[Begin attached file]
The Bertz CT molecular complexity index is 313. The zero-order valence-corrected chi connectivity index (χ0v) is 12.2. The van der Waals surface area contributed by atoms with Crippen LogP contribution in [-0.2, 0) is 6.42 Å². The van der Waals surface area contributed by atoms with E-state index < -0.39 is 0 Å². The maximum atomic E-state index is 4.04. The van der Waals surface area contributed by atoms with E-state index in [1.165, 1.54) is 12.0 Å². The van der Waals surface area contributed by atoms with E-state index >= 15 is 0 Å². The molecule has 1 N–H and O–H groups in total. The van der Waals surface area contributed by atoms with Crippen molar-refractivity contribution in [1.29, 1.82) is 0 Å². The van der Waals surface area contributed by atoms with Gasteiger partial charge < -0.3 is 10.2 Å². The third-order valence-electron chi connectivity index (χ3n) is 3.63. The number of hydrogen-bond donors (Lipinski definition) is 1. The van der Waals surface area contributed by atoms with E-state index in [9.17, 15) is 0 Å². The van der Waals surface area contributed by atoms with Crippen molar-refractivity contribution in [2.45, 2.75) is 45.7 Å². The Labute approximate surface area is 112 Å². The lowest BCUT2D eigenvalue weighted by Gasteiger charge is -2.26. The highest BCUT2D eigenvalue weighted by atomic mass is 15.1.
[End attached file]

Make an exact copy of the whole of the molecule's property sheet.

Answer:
The Bertz CT molecular complexity index is 313. The zero-order valence-corrected chi connectivity index (χ0v) is 12.2. The van der Waals surface area contributed by atoms with Crippen LogP contribution in [-0.2, 0) is 6.42 Å². The van der Waals surface area contributed by atoms with E-state index < -0.39 is 0 Å². The maximum atomic E-state index is 4.04. The van der Waals surface area contributed by atoms with E-state index in [1.165, 1.54) is 12.0 Å². The van der Waals surface area contributed by atoms with E-state index >= 15 is 0 Å². The molecule has 1 N–H and O–H groups in total. The van der Waals surface area contributed by atoms with Crippen molar-refractivity contribution in [1.29, 1.82) is 0 Å². The van der Waals surface area contributed by atoms with Gasteiger partial charge < -0.3 is 10.2 Å². The third-order valence-electron chi connectivity index (χ3n) is 3.63. The number of hydrogen-bond donors (Lipinski definition) is 1. The van der Waals surface area contributed by atoms with E-state index in [9.17, 15) is 0 Å². The van der Waals surface area contributed by atoms with Crippen molar-refractivity contribution in [2.45, 2.75) is 45.7 Å². The Labute approximate surface area is 112 Å². The lowest BCUT2D eigenvalue weighted by Gasteiger charge is -2.26. The highest BCUT2D eigenvalue weighted by atomic mass is 15.1.